All schools are open for full-time in-school learning following the Spring break holidays (i.e. pupils returned to school in the period 12–20 April).

This means that from 12-20 April:

  • a return to full-time in-school learning for all secondary school pupils 
  • the continuation of full-time in-school learning for all primary school pupils, as from 15 March
  • the continuation of regulated childcare, including breakfast and after-school clubs, as from 15 March

Read more:

Colleges and universities

 

From 26 April, both colleges and universities are operating ‘Restricted Blended Learning’ in Levels 4 and 3. Further information on what this will involve can be found at guidance for higher and further education institutions and student accommodation providers.

Children's organised activities

 

Sports and exercise

Under 12s

Organised outdoor contact sport, non-contact sport, exercise, personal training, coaching and group activities are permitted. Sports organisers must ensure they operate in line with the relevant guidance:

12 to 17 year olds

Organised outdoor sport, exercise, personal training, coaching and group activities are permitted. It is advised that these activities take place in groups of up to 15 people (this number includes up to 2 adult coaches or instructors), providing appropriate guidance is followed.  

Sports organisations should refer to guidance agreed between their Scottish Governing Body of Sport and sportscotland and ensure they operate in line with the guidance.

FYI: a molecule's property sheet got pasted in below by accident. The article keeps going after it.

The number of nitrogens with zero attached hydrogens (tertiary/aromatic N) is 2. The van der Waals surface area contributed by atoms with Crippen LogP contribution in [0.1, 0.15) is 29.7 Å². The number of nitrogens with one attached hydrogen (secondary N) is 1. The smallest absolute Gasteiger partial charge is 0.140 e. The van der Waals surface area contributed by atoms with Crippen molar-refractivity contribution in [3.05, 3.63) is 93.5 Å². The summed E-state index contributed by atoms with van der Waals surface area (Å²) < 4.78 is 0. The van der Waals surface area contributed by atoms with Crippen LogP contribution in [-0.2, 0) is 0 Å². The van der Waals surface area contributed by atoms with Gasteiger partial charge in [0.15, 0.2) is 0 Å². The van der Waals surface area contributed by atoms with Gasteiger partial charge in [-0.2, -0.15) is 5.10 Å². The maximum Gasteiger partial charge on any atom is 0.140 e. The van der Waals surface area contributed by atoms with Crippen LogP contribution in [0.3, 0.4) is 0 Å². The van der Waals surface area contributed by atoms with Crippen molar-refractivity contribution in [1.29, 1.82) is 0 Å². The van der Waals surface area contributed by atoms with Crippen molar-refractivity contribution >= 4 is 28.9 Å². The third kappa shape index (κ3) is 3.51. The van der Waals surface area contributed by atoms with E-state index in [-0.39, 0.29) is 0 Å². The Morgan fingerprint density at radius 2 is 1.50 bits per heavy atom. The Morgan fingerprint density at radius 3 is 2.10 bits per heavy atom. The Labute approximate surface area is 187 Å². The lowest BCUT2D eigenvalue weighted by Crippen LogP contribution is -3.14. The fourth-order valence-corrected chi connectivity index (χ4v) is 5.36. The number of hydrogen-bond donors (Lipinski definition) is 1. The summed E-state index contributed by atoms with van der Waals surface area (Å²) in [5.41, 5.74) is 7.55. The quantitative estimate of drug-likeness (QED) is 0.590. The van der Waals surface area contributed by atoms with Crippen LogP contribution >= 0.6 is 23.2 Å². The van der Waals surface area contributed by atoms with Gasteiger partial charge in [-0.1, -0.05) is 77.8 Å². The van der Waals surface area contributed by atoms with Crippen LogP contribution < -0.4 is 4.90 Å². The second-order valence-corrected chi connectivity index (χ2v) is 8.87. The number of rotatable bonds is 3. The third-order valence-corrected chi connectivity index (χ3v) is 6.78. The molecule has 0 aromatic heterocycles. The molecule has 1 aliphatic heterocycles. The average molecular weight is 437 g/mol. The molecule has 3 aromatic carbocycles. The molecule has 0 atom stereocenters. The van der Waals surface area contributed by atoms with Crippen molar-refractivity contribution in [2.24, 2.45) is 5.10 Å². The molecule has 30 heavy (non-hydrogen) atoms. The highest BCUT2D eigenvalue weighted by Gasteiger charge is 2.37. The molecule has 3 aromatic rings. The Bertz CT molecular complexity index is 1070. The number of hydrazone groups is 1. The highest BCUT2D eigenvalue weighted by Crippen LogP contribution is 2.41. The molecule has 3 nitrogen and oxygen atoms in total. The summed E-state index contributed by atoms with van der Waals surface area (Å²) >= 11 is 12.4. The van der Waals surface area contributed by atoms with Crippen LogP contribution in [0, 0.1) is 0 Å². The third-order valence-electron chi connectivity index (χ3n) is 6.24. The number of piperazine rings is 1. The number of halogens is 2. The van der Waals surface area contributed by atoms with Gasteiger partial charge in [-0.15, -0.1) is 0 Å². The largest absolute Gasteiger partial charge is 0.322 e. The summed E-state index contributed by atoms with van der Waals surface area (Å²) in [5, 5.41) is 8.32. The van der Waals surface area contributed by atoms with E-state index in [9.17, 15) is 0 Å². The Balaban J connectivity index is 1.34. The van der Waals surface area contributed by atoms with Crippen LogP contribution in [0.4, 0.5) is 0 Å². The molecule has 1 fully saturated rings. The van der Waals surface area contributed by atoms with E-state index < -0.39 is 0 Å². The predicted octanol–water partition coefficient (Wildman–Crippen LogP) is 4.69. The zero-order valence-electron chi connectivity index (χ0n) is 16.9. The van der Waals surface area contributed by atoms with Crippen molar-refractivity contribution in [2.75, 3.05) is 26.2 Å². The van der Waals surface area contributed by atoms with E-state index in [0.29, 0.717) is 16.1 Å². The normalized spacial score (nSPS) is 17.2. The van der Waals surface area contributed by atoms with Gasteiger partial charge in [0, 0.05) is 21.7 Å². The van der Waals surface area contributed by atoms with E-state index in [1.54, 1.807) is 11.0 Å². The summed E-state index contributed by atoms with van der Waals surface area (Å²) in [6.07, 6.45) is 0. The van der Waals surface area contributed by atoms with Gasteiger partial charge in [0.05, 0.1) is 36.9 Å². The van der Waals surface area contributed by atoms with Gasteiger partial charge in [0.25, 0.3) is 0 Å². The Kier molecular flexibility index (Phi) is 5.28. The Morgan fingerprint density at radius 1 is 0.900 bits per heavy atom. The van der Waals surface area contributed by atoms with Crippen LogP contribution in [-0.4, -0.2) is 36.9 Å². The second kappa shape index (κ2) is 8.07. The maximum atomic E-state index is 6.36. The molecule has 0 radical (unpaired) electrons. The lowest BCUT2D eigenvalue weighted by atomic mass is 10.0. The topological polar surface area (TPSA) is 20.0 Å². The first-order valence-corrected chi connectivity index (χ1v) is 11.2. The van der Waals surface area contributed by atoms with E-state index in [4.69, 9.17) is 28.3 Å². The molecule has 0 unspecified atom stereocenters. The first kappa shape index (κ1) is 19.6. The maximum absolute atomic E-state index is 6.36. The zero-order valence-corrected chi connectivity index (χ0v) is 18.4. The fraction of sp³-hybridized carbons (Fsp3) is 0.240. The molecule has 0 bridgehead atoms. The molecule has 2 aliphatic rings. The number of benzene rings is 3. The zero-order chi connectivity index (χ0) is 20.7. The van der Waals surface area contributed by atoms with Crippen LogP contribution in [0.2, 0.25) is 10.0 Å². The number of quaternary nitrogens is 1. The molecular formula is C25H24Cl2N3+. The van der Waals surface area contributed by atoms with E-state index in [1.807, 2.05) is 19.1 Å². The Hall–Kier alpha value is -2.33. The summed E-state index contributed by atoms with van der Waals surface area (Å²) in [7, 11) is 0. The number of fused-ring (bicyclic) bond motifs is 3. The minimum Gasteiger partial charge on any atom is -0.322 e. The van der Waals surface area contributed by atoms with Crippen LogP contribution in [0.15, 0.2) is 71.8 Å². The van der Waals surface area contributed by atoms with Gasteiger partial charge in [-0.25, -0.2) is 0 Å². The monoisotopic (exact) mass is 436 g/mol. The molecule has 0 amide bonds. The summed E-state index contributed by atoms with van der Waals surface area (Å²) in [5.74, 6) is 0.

Unregulated children’s activities

Unregulated activities for parents and children under 5 such as baby and toddler groups that take place outdoors are permitted. It is advised that these activities are limited to a maximum of 15 adults and unlimited under 5s.

Read more: guidance on organised activities for children

See: children and young people gathering restrictions and activities (PDF)

Public services

 

Public services will be delivered online where possible. Face-to-face services can continue where this is essential.

Any advice or rules on staying safe do not prevent anyone from acting to keep themselves safe from domestic abuse, including leaving home (see further guidance on domestic abuse support). If you or someone you know is experiencing domestic abuse, call Scotland’s Domestic Abuse Helpline on 0800 027 1234 or go to www.safer.scot.

Visiting  hospitals

 

There are restrictions on visiting people in hospital.

You can still visit someone in hospital or accompany someone to appointments if you’re:

  • a birth partner supporting a woman during hospital visits
  • visiting someone receiving end-of-life care
  • supporting someone with a mental health issue, or dementia, or a learning disability or autism, where not being present would cause the patient to be distressed
  • accompanying a child

You may be able to be visit for other reasons if you and hospital staff feel it is essential.

You should make any arrangements by contacting clinical staff before visiting.

Visiting care homes

 

Care home residents are recommended to:

  • receive a minimum of two indoor visits a week, one person at a time